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After two posts about many of Savannah’s historic squares, we have finally come to the last nine. Check out all three posts to map out a fun-filled day celebrating one of the key aspects of Savannah hospitality.

Monterey Square

  • The square was built to remember the Battle of Monterey during the Mexican American War, yet the monument in the center pays homage to General Casimir Pulaski who was injured during the Siege on Savannah.
  • Fans of the book and movie Midnight in the Garden of Good and Evil will note that the Mercer-Williams House sits on the southeast corner of this square.
  • One of the four squares closest to your Georgia getaway at our bed and breakfast.

Oglethorpe Square

  • No monuments grace this square. Instead, visitors can enjoy the simple beauty of its greenery.
  • Originally named Upper New Square, the square now honors the founder of Savannah.

Orleans Square

  • Take time to rest on one of the stone benches surrounding the German Memorial Fountain. The fountain celebrates how German immigrants helped the colony of Georgia.
  • This square was named to commemorate the Battle of New Orleans during the War of 1812.

Pulaski Square

  • Like Oglethorpe Square, this one does not have a monument or fountain.
  • The square was built to honor General Casimir Pulaski, however, the monument dedicated to him sits in Monterey Square.
  • A notable building alongside this square is the home of Francis S. Bartow.

Reynolds Square

  • This square serves as the backyard to many of Savannah’s hot attractions including The Ole Pink House, the Lucas Theater, Leopold’s Ice Cream, and SCAD’s Trustee’s Theater.
  • Named after the first Royal Governor of Georgia.
  • The statue at the center celebrates John Wesley, the founder of Methodism.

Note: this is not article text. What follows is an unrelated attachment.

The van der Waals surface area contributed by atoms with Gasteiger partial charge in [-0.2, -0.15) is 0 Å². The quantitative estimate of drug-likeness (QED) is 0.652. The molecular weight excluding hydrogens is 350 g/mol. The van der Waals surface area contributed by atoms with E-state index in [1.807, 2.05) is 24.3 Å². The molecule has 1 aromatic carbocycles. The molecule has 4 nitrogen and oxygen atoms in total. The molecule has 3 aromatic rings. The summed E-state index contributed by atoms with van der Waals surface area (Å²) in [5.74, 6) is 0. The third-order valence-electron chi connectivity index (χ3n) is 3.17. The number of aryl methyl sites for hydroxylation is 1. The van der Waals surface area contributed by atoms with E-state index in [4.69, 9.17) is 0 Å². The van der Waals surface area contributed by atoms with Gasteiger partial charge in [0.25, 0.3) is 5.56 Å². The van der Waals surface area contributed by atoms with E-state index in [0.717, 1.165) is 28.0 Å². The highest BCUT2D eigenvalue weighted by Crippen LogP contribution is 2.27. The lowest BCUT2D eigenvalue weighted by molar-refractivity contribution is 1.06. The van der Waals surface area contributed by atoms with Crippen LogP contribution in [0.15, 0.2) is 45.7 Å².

Troup Square

  • If you’re traveling with dogs, be sure to bring them to this square because the Myers Drinking Fountain is just for them.
  • The Armillary Sphere in the center features images of the zodiac signs and also functions as a sundial.
  • It is believed that the song “Jingle Bells” was written by Reverend James L. Pierpont while he served at the Unitarian Universalist Church which sits on this square.

Warren Square

  • This square honors General Joseph Warren who died in the Battle of Bunker Hill during the Revolutionary War. Interestingly, General Warren has no direct connection to Savannah. He is memorialized because he was President of Massachusetts and a member of the Sons of Liberty.
  • The Spencer-Woodbridge House opens to this square.

Washington Square

  • This square is dedicated to the first President of the United States.
  • Washington Fire Company No. 9 is honored here with a plaque.
  • This is the closest square to The Pirates’ House if visitors want to grab a bite to eat while visiting the squares.

Whitefield Square

  • The square features a picturesque Victorian gazebo.
  • The land was once used as a place to bury African-American slaves.
  • It is named in honor of Reverend George Whitefield who founded the oldest orphanage in the country.
  • One of the four squares closest to our inn.